The GPU market has been dominated by two companies for a long time. Nvidia on the one hand and AMD on the other (after the acquisition of ATI in 2006). Intel’s foray into this area was long rumored, and finally, proper plans for the company to go all-in on graphics were recently announced.

Plans to launch proper gaming GPUs with Intel Arc Alchemist graphics cards began as beefier integrated graphics. And they’re coming with a whole set of competing features — right down to an upscaling system similar to Nvidia DLSS. This is called Intel XeSS, or Xe Super Sampling.

How does it work exactly? And does it really hold a candle against Nvidia?

XeSS is closer to DLSS than to FSR

To give a fair comparison here, we need to clarify how Nvidia’s DLSS works and how AMD’s competitor FidelityFX Super Resolution (FSR) compares. We’ve already written a fair comparison between the two technologies, but we still need a quick explanation to explain where Intel’s alternative is right now.

DLSS was first introduced in 2019 but got much better in 2020 with the launch of DLSS 2.0. The way it works is that it uses Nvidia’s Tensor cores, which are present in RTX chips, to take lower resolution graphics and upgrade them to higher resolutions. ,

Essentially, you can have your GPU render a game at 720p or 1080p and show it at 1440p or 4K, with minimal (and not even noticeable in most cases) differences to native rendering. It’s basically a free way to get more frames per second in your game, especially at higher resolutions.

It’s a powerful technology, but by design, it only works on newer Nvidia GPUs—the GTX 1000 series and lower graphics cards can’t take advantage of it, and AMD GPUs certainly can’t. For this reason, AMD came up with its own competition in the form of FSR.

It does not depend on any specific hardware, but only on algorithms and machine learning shenanigans. For this reason, not only does it work on any generation of AMD graphics cards, the technology can also be used on Nvidia GPUs, both old and new. It’s not as accurate and detailed as DLSS, but it’s compatible with pretty much any GPU.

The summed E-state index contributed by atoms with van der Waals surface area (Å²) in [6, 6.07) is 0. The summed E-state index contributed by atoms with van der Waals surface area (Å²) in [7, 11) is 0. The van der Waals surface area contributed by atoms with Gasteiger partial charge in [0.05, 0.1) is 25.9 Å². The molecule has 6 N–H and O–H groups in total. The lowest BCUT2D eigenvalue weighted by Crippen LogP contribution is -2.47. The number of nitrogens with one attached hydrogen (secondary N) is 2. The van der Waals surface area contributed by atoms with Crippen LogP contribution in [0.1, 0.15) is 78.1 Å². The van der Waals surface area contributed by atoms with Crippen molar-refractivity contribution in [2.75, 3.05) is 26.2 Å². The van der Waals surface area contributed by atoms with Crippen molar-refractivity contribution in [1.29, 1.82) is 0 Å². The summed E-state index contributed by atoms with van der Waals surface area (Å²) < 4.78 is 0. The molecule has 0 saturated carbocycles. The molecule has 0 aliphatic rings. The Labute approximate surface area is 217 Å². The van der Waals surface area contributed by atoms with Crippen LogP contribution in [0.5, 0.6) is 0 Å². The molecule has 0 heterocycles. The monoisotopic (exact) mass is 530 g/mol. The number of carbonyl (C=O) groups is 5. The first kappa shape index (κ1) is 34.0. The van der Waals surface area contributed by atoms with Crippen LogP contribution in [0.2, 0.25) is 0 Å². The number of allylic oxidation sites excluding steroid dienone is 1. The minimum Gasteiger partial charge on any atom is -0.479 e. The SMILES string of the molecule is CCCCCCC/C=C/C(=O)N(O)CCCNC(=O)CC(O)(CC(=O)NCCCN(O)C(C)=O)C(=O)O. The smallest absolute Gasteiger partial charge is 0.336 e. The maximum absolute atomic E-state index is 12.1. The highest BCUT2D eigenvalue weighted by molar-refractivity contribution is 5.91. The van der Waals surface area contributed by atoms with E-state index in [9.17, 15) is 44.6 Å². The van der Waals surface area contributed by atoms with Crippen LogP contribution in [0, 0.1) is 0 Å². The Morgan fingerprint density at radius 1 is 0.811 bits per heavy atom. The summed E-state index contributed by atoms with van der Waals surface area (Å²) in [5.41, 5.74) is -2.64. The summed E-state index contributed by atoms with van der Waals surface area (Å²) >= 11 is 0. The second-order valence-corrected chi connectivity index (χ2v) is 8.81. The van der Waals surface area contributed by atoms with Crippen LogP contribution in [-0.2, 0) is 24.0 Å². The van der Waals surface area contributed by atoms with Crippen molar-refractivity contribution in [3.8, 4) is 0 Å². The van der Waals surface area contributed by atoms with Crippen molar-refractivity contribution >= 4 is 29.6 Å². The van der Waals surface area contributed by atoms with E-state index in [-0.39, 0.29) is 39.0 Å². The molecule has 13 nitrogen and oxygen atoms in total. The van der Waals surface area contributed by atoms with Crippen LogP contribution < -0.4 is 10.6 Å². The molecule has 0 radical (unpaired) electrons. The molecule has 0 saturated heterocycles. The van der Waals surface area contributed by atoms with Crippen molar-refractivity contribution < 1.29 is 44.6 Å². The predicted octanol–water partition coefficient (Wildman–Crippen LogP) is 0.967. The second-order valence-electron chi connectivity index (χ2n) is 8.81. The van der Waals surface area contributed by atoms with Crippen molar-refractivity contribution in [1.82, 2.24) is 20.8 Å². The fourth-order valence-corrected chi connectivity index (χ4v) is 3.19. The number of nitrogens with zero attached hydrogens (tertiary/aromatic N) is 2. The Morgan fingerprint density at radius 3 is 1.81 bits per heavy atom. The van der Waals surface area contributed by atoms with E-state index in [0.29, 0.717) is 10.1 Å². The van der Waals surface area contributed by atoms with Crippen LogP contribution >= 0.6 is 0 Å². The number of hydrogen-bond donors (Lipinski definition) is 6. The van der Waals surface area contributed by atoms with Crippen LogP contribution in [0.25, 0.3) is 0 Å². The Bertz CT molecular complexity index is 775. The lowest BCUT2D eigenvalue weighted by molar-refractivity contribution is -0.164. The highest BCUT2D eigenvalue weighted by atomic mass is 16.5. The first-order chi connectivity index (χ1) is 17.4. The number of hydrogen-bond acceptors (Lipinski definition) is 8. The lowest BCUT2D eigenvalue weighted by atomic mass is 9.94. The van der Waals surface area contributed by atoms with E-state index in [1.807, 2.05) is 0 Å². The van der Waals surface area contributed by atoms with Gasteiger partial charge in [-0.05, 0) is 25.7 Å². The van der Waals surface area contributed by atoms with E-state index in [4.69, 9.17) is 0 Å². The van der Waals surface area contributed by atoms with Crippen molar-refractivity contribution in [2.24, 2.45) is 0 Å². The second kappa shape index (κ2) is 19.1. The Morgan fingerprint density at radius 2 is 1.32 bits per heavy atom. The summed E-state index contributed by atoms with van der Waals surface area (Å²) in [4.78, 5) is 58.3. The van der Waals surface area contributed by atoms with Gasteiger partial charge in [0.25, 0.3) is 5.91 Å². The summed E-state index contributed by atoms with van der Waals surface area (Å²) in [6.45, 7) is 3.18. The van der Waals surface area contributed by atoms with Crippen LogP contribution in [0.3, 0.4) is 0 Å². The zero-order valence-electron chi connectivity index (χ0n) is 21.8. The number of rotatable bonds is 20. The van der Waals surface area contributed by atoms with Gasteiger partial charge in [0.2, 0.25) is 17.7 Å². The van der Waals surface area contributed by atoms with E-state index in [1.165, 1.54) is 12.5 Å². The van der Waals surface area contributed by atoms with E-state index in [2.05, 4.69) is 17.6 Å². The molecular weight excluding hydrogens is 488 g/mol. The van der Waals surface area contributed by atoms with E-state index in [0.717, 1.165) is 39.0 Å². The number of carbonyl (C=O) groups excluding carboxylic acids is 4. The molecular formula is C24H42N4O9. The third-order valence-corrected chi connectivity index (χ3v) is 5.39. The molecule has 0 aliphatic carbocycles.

That being said, where does Intel’s XeSS stand here? Answer: Somewhere between the two. You can say that it brings the best of both DLSS and FSR to the table in a single package. The thing here is that there are really two modes of XeSS.

The first is how DLSS works – it takes advantage of dedicated hardware (in this case, XMX, or Xe Matrix Extension Unit) to process and up-scale the game using AI magic. The second one uses DP4a instructions and doesn’t require dedicated hardware at all, which means it can theoretically be used on any GPU.

By supporting both approaches, Intel can keep the same wide compatibility FSR on its own GPUs while seeing improvements like DLSS.

How well does it work? Unfortunately, we can’t really tell yet, as we don’t actually have an Intel GPU on the market at the time of writing. But this video demo released by Intel shows promising results.

It’s hardly conclusive — of course, Intel is going to make things amazing in its marketing materials — but it looks promising. To make a fair comparison we’ll have to see what it actually looks like once it’s in the game, and see how big a difference there is between the two XeSS modes. If it has the potential to make both FSR and DLSS money in their respective games, then Nvidia has a winner here.

Which one should I use?

As we mentioned in the previous section, we don’t have any data on what XeSS looks like, so we can only speculate for now. However, if Intel does things right, it has great potential.

Right now, DLSS stands out as the superior technology. By taking advantage of its own dedicated hardware, Nvidia can achieve far more powerful upscaling than it can achieve FSR using only algorithms. Both deliver similar FPS and performance gains, but FSR can’t hold a candle to DLSS in terms of actual quality. This is expected, and clearly, AMD knows it very well. What FSR can do, however, is work on a much wider range of systems, as it requires no dedicated hardware. So all gamers can take advantage of FSR as long as it is supported in a game.

XeSS wants to take the cake of both Nvidia and AMD and eat it here.

It can take advantage of dedicated hardware and operate in a similar way to DLSS on Intel Arch Alchemist GPUs – and possibly, be able to bring up your frames per second with minimal noticeable impact in actual quality. It also has a more normal mode that can operate on GPUs without Intel XMX hardware.

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